Tampere University of Technology

TUTCRIS Research Portal

Chernobyl cleanup workers from Estonia: Cohort description and related epidemiological research

Research output: Contribution to journalReview ArticleScientificpeer-review

Standard

Chernobyl cleanup workers from Estonia : Cohort description and related epidemiological research. / Rahu, Kaja; Rahu, Mati; Tekkel, Mare; Veidebaum, Toomas; Hakulinen, Timo; Auvinen, Anssi; Bigbee, William L.; Hartshorne, Michael F.; Inskip, Peter D.; Boice, John D.

In: JOURNAL OF RADIOLOGICAL PROTECTION, Vol. 35, No. 4, 01.12.2015, p. R35-R45.

Research output: Contribution to journalReview ArticleScientificpeer-review

Harvard

Rahu, K, Rahu, M, Tekkel, M, Veidebaum, T, Hakulinen, T, Auvinen, A, Bigbee, WL, Hartshorne, MF, Inskip, PD & Boice, JD 2015, 'Chernobyl cleanup workers from Estonia: Cohort description and related epidemiological research', JOURNAL OF RADIOLOGICAL PROTECTION, vol. 35, no. 4, pp. R35-R45. https://doi.org/10.1088/0952-4746/35/4/R35

APA

Rahu, K., Rahu, M., Tekkel, M., Veidebaum, T., Hakulinen, T., Auvinen, A., ... Boice, J. D. (2015). Chernobyl cleanup workers from Estonia: Cohort description and related epidemiological research. JOURNAL OF RADIOLOGICAL PROTECTION, 35(4), R35-R45. https://doi.org/10.1088/0952-4746/35/4/R35

Vancouver

Rahu K, Rahu M, Tekkel M, Veidebaum T, Hakulinen T, Auvinen A et al. Chernobyl cleanup workers from Estonia: Cohort description and related epidemiological research. JOURNAL OF RADIOLOGICAL PROTECTION. 2015 Dec 1;35(4):R35-R45. https://doi.org/10.1088/0952-4746/35/4/R35

Author

Rahu, Kaja ; Rahu, Mati ; Tekkel, Mare ; Veidebaum, Toomas ; Hakulinen, Timo ; Auvinen, Anssi ; Bigbee, William L. ; Hartshorne, Michael F. ; Inskip, Peter D. ; Boice, John D. / Chernobyl cleanup workers from Estonia : Cohort description and related epidemiological research. In: JOURNAL OF RADIOLOGICAL PROTECTION. 2015 ; Vol. 35, No. 4. pp. R35-R45.

Bibtex - Download

@article{e70b2c5e5d5347cf94c2dcadbd69be74,
title = "Chernobyl cleanup workers from Estonia: Cohort description and related epidemiological research",
abstract = "The Estonian study of Chernobyl cleanup workers was one of the first investigations to evaluate the possible health consequences of working in the Chernobyl area (the 30 km exclusion zone and/or adjacent territories) after the 1986 reactor accident. The cohort consists of 4831 men who were dispatched in 1986-1991 for tasks involving decontamination, construction of buildings, transport, radiation measurement, guard duty or other activities. By 31 December 2012, the follow-up of the cohort yielded 102 158 person-years of observation. Exposure and health data were collected by postal questionnaires, biodosimetry evaluations, thyroid screenings, and record-linkages with cancer, causes of death and health insurance reimbursement registers and databases. These data cover socio-demographic factors, employment history, aspects of health behaviour, medical history, work and living conditions in the Chernobyl area, biomarkers of exposure, cancer and non-cancer disease occurrence and causes of death. Cancer incidence data were obtained for 1986-2008, mortality data for 1986-2011 and non-cancer morbidity data for 2004-2012. Although the cohort is relatively small, it has been extensively examined and benefited from comprehensive nationwide population and health registers. The major finding was an increased risk of suicide. Thyroid examinations did not reveal an association with thyroid nodular disease and radiation dose, but did indicate the importance of accounting for screening when making comparisons with unscreened populations. No risk of leukaemia was observed and risks higher than 2.5-fold could be excluded with 95{\%} confidence. Biodosimetry included GPA analyses and chromosomal translocation analyses and indicated that the Estonian cleanup workers experienced a relatively low mean exposure of the order of 0.1 Gy. One value of the Estonian study is in the methodologic processes brought to bear in addressing possible health effects from the Chernobyl accident. Twenty-five years of research are summarised and opportunities for the future listed.",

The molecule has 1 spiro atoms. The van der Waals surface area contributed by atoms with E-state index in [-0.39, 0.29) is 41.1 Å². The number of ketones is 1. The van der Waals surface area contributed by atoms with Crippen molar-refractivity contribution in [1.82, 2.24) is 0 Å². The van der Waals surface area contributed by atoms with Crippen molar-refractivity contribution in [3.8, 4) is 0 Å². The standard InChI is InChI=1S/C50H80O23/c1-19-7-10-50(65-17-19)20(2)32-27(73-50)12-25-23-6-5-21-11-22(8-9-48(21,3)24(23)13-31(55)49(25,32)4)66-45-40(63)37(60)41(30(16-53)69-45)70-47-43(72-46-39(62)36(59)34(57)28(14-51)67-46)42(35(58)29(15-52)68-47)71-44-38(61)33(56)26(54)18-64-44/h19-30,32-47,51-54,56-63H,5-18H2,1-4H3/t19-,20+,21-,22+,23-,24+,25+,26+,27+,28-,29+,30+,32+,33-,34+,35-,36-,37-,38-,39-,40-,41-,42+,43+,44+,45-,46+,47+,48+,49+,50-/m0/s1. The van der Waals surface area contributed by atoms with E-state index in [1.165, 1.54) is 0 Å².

keywords = "cancer incidence, Chernobyl cleanup workers, cohort, mortality, radiation exposure, record linkage, suicide",
author = "Kaja Rahu and Mati Rahu and Mare Tekkel and Toomas Veidebaum and Timo Hakulinen and Anssi Auvinen and Bigbee, {William L.} and Hartshorne, {Michael F.} and Inskip, {Peter D.} and Boice, {John D.}",
year = "2015",
month = "12",
day = "1",
doi = "10.1088/0952-4746/35/4/R35",
language = "English",
volume = "35",
pages = "R35--R45",
journal = "JOURNAL OF RADIOLOGICAL PROTECTION",
issn = "0952-4746",
publisher = "IOP Publishing",
number = "4",

}

RIS (suitable for import to EndNote) - Download

TY - JOUR

T1 - Chernobyl cleanup workers from Estonia